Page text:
By Carolina de Busto
By Ben Westhoff and Sarah Purkrabek
By Steve Brennan
By Joseph Hess
By Allsion Babka
By Kelsey McClure
By RFT Music
By Christian Schaeffer
Before country radio moved away from nuance and idiosyncrasy, Rosanne Cash ruled the charts in the '80s, placing nearly a dozen singles in the Top 25, with half of them hitting No. 1. Once the radio changed, Cash began to really explore her own voice as a songwriter. Now the singer of songs as overwhelmingly popular as "Seven-Year Ache" and "I Don't Know Why You Don't Want Me" is playing small-scale, intimate venues like the Sheldon.
Despite a period a few years ago when she literally lost her ability to sing, Cash's vocals haven't changed much since she began her recording career in 1979. She has a lovely alto range, though she sometimes pushes it lower than you'd think she could go, producing an expressive effect that faintly echoes her father, Johnny Cash. She favors melodies that enable her to slide up into the richly evocative upper register as well.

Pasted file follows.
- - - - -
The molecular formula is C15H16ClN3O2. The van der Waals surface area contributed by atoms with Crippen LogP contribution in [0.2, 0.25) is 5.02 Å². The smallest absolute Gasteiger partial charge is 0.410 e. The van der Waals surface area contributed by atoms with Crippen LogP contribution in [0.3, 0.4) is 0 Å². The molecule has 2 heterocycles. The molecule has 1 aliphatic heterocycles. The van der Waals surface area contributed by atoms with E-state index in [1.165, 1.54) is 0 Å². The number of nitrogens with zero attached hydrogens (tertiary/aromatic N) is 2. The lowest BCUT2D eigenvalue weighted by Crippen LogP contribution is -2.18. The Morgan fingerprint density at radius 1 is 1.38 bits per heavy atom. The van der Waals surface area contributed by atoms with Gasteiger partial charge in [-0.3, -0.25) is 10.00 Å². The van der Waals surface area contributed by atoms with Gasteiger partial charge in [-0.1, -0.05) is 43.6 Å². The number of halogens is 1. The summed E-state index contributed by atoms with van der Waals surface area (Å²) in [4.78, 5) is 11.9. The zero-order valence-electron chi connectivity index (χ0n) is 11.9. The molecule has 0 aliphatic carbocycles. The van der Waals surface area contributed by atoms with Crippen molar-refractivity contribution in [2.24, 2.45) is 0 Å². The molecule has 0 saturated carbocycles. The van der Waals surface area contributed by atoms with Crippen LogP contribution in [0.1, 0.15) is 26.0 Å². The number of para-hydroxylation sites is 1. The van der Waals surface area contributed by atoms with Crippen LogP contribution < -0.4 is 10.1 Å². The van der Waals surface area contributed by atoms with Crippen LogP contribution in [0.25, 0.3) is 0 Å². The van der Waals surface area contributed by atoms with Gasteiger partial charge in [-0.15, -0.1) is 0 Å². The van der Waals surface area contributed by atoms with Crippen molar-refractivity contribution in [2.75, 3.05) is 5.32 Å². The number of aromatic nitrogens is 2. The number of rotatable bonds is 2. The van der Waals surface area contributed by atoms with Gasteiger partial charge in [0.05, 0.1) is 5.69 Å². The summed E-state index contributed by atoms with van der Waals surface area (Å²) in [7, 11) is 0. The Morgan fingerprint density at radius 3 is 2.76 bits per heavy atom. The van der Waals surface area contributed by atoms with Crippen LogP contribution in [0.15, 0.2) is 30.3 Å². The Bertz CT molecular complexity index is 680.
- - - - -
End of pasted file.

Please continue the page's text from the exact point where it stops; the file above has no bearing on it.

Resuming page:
Cash's latest album, 2003's Rules of Travel, is one of the gems of this century. She's 48 years old now, and singing of love and loss and connection with an increasingly clear eye for the ways in which these things change over time. For some reason, her visits to St. Louis have been exceedingly rare; the last time she stopped in our town was a 1988 performance at Mississippi Nights. Those who saw that show remember it as a major event. After all these years of artistic growth, Cash should be even better this time.